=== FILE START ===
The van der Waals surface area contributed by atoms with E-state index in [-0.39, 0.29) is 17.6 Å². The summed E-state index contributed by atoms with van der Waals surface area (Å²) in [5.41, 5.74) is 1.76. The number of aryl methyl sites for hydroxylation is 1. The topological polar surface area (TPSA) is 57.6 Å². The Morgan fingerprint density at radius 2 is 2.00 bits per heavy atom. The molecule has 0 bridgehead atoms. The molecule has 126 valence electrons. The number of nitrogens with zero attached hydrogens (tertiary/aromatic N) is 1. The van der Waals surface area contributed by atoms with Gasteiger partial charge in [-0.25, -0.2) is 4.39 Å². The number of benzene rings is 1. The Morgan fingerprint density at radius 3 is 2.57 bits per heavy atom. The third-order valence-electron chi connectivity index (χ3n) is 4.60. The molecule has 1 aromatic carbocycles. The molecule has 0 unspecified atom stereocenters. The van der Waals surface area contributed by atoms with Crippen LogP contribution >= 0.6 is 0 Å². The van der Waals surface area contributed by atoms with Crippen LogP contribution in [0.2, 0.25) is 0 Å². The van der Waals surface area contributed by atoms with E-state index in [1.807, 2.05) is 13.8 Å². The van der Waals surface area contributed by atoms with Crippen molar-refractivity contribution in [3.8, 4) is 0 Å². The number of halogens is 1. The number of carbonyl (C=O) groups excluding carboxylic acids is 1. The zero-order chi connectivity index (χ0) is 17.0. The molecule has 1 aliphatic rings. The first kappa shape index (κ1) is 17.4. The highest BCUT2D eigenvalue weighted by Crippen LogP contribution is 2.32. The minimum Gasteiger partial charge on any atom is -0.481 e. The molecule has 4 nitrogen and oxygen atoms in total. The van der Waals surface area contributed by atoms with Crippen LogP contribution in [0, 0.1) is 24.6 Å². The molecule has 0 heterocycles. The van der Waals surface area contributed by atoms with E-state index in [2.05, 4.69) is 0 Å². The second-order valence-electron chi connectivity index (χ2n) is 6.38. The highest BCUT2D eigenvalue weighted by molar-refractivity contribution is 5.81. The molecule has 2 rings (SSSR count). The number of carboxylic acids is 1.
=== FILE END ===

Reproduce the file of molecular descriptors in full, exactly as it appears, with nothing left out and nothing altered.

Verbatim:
The van der Waals surface area contributed by atoms with E-state index in [-0.39, 0.29) is 17.6 Å². The summed E-state index contributed by atoms with van der Waals surface area (Å²) in [5.41, 5.74) is 1.76. The number of aryl methyl sites for hydroxylation is 1. The topological polar surface area (TPSA) is 57.6 Å². The Morgan fingerprint density at radius 2 is 2.00 bits per heavy atom. The molecule has 0 bridgehead atoms. The molecule has 126 valence electrons. The number of nitrogens with zero attached hydrogens (tertiary/aromatic N) is 1. The van der Waals surface area contributed by atoms with Gasteiger partial charge in [-0.25, -0.2) is 4.39 Å². The number of benzene rings is 1. The Morgan fingerprint density at radius 3 is 2.57 bits per heavy atom. The third-order valence-electron chi connectivity index (χ3n) is 4.60. The molecule has 1 aromatic carbocycles. The molecule has 0 unspecified atom stereocenters. The van der Waals surface area contributed by atoms with Crippen LogP contribution >= 0.6 is 0 Å². The van der Waals surface area contributed by atoms with Crippen LogP contribution in [0.2, 0.25) is 0 Å². The van der Waals surface area contributed by atoms with E-state index in [1.807, 2.05) is 13.8 Å². The van der Waals surface area contributed by atoms with Crippen molar-refractivity contribution in [3.8, 4) is 0 Å². The number of halogens is 1. The number of carbonyl (C=O) groups excluding carboxylic acids is 1. The zero-order chi connectivity index (χ0) is 17.0. The molecule has 1 aliphatic rings. The first kappa shape index (κ1) is 17.4. The highest BCUT2D eigenvalue weighted by Crippen LogP contribution is 2.32. The minimum Gasteiger partial charge on any atom is -0.481 e. The molecule has 4 nitrogen and oxygen atoms in total. The van der Waals surface area contributed by atoms with Crippen LogP contribution in [0, 0.1) is 24.6 Å². The molecule has 0 heterocycles. The van der Waals surface area contributed by atoms with E-state index in [2.05, 4.69) is 0 Å². The second-order valence-electron chi connectivity index (χ2n) is 6.38. The highest BCUT2D eigenvalue weighted by molar-refractivity contribution is 5.81. The molecule has 2 rings (SSSR count). The number of carboxylic acids is 1.